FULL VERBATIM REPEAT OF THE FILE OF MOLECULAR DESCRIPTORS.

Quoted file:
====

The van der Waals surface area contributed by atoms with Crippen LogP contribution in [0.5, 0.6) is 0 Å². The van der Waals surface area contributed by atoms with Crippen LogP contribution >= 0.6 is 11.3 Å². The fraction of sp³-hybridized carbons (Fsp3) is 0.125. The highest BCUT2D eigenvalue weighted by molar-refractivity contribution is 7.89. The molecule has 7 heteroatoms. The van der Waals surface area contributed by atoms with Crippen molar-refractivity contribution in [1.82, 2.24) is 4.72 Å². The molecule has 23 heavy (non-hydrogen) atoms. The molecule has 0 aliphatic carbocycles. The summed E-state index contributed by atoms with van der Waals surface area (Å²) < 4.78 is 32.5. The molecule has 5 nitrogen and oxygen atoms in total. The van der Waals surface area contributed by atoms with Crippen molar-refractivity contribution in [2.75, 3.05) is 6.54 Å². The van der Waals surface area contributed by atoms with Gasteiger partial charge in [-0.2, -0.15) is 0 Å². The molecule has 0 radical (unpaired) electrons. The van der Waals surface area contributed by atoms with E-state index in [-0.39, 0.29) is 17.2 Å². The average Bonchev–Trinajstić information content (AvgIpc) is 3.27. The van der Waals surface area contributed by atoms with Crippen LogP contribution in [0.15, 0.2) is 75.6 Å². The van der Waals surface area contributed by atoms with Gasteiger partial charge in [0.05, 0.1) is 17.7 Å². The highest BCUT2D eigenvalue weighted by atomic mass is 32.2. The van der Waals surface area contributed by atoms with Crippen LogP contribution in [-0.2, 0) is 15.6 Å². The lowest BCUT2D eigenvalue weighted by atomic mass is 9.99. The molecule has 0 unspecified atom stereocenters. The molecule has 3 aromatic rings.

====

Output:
The van der Waals surface area contributed by atoms with Crippen LogP contribution in [0.5, 0.6) is 0 Å². The van der Waals surface area contributed by atoms with Crippen LogP contribution >= 0.6 is 11.3 Å². The fraction of sp³-hybridized carbons (Fsp3) is 0.125. The highest BCUT2D eigenvalue weighted by molar-refractivity contribution is 7.89. The molecule has 7 heteroatoms. The van der Waals surface area contributed by atoms with Crippen molar-refractivity contribution in [1.82, 2.24) is 4.72 Å². The molecule has 23 heavy (non-hydrogen) atoms. The molecule has 0 aliphatic carbocycles. The summed E-state index contributed by atoms with van der Waals surface area (Å²) < 4.78 is 32.5. The molecule has 5 nitrogen and oxygen atoms in total. The van der Waals surface area contributed by atoms with Crippen molar-refractivity contribution in [2.75, 3.05) is 6.54 Å². The van der Waals surface area contributed by atoms with Gasteiger partial charge in [-0.2, -0.15) is 0 Å². The molecule has 0 radical (unpaired) electrons. The van der Waals surface area contributed by atoms with E-state index in [-0.39, 0.29) is 17.2 Å². The average Bonchev–Trinajstić information content (AvgIpc) is 3.27. The van der Waals surface area contributed by atoms with Crippen LogP contribution in [0.15, 0.2) is 75.6 Å². The van der Waals surface area contributed by atoms with Gasteiger partial charge in [0.05, 0.1) is 17.7 Å². The highest BCUT2D eigenvalue weighted by atomic mass is 32.2. The van der Waals surface area contributed by atoms with Crippen LogP contribution in [-0.2, 0) is 15.6 Å². The lowest BCUT2D eigenvalue weighted by atomic mass is 9.99. The molecule has 0 unspecified atom stereocenters. The molecule has 3 aromatic rings.